The normal mission assigned to Bravo Company was to locate enemy forces and to attack them by fire and maneuver, commonly referred to as “search and destroy operations” during our period in Vietnam. We knew that our elusive enemy was out there waiting for that golden opportunity to pounce on us and as mentioned earlier, they habitually selected the time and place for these encounters. In addition, they usually engaged us from prepared fighting positions, foxholes or connecting trenches, and they attempted to “ hug” us in order to prevent us from using our devastating firepower - - artillery, naval gunfire, Cobra gunships armed with miniguns or grenade launchers, Chinook Guns-A-Go-Go armed with Gatling guns or 50-caliber machine guns, USAF C-130 Spooky aircraft armed with 25mm Gatling gun and Bofors 40mm cannon, tactical air support and B-52 Bombers.

As the perennial searchers looking for our invisible foe, we were at a significant disadvantage and extremely vulnerable. When enemy contact was made, the enemy often
controlled the initial moves and we had to reverse this situation as quickly as possible. Initial enemy contact was always a highly critical situation and there was no standard reaction as each contact was unique. The company command group would immediately move to the location of the platoon in contact in order to evaluate the situation, adjust artillery fires and to make decisions on, for instance, deploying other platoons. Recovering wounded troopers was top priority and to prevent the enemy from “hugging” us, we pulled back any unit that was located too close to enemy positions. Having located the enemy, the next task was to fix him or pin him down. This often required deploying a platoon on either side of the platoon in contact and engaging the enemy with our weapons. In conjunction with these actions, our artillery Forward Observer would commence adjusting artillery on known and suspected enemy positions, and on possible escape routes. We would also radio a situation report to Battalion Headquarters, together with requests for reconnaissance helicopters and Cobra gunships. It was critically important during this initial phase to determine the size and disposition of enemy forces, and that was the reason for requesting reconnaissance helicopters and gunships.  At about this stage of the battle, our Battalion Commander would probably arrive and be circling the battle area in his specially equipped Command and Control helicopter, and making an assessment of the situation based on radio discussions with the Bravo Company Commander and on his own observations. Based on this assessment, he would make a decision on one or more courses of action, such as; to deploy additional units to reinforce Bravo Company, to encircle the enemy force, to block escape routes, or a combination of these options. We normally planned for the worst-case situation because we rarely had a complete picture of the size and disposition of the enemy forces.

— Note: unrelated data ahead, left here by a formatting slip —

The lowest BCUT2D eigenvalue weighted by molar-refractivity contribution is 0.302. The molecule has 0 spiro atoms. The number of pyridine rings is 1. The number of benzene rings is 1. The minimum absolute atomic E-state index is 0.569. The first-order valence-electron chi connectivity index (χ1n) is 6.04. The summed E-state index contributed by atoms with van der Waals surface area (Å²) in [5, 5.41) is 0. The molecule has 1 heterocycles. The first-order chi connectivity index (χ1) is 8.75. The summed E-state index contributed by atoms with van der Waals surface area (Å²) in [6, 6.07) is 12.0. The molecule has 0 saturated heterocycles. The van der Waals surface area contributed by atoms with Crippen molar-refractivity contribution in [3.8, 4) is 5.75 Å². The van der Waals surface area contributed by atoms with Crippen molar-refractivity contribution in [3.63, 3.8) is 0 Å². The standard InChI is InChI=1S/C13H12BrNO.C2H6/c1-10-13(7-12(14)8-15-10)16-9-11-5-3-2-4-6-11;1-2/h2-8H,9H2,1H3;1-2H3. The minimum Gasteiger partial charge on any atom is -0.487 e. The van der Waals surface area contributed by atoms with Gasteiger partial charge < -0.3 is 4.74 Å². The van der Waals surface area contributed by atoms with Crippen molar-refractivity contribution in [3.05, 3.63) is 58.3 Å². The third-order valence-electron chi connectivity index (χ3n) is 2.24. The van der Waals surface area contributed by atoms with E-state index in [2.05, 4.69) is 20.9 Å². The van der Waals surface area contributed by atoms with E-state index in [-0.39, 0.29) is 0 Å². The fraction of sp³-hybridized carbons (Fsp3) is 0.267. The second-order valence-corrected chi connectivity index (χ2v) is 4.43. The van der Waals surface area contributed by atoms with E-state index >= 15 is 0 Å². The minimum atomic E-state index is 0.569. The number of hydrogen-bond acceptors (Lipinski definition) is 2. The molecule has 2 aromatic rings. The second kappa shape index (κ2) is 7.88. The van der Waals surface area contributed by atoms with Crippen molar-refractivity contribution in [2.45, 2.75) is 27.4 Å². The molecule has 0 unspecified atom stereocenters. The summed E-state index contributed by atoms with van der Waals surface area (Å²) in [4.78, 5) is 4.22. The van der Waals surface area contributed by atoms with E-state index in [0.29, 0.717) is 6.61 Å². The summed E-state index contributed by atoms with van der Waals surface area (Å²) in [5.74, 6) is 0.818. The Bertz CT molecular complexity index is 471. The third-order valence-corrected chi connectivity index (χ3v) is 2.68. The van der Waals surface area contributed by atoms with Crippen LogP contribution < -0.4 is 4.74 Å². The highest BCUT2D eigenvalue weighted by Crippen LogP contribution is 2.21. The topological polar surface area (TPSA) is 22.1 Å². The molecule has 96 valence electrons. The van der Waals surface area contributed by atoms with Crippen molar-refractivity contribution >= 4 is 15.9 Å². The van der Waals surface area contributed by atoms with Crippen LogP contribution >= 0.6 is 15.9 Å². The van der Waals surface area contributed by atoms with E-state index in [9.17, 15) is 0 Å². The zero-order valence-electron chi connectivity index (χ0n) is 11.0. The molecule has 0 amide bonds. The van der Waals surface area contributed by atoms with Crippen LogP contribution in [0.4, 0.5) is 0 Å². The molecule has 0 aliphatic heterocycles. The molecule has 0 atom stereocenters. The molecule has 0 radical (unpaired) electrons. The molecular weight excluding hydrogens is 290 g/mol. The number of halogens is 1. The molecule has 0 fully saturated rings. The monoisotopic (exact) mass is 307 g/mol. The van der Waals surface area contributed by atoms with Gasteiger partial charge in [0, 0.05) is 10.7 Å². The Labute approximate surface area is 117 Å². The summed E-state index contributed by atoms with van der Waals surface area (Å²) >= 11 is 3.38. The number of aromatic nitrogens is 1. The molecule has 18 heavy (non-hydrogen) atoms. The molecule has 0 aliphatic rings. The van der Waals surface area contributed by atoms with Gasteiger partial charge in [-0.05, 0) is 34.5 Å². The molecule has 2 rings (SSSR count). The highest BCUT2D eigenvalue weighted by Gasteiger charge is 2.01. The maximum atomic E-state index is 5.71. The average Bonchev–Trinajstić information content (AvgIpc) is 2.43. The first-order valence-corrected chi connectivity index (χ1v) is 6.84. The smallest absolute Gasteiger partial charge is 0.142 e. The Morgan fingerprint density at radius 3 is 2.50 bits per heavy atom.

The lack of proficiency in the Vietnamese language and intimate knowledge of local conditions was a major problem for US Army infantry units, like Bravo Company, when conducting search and destroy operations against guerilla forces in many different regions. One solution to this problem was initiated in mid-1967 and was known as the Kit Carson Scout Program. Former Vietcong combatants and defecting NVA soldiers were recruited by the US Army to act as Kit Carson scouts and interpreters. One of the training areas for this program was located in Quang Tri and we received our first scout, called Khunt, during the Fall of 1967. He quickly became a member of our unit and served us well as scout and interpreter. Commencing in April 1968, Bravo Company started sending selected troopers to an intensive Vietnamese language course.


From left to right - John Stengel, Khunt and James Miles
Thanks to James Miles for this photo.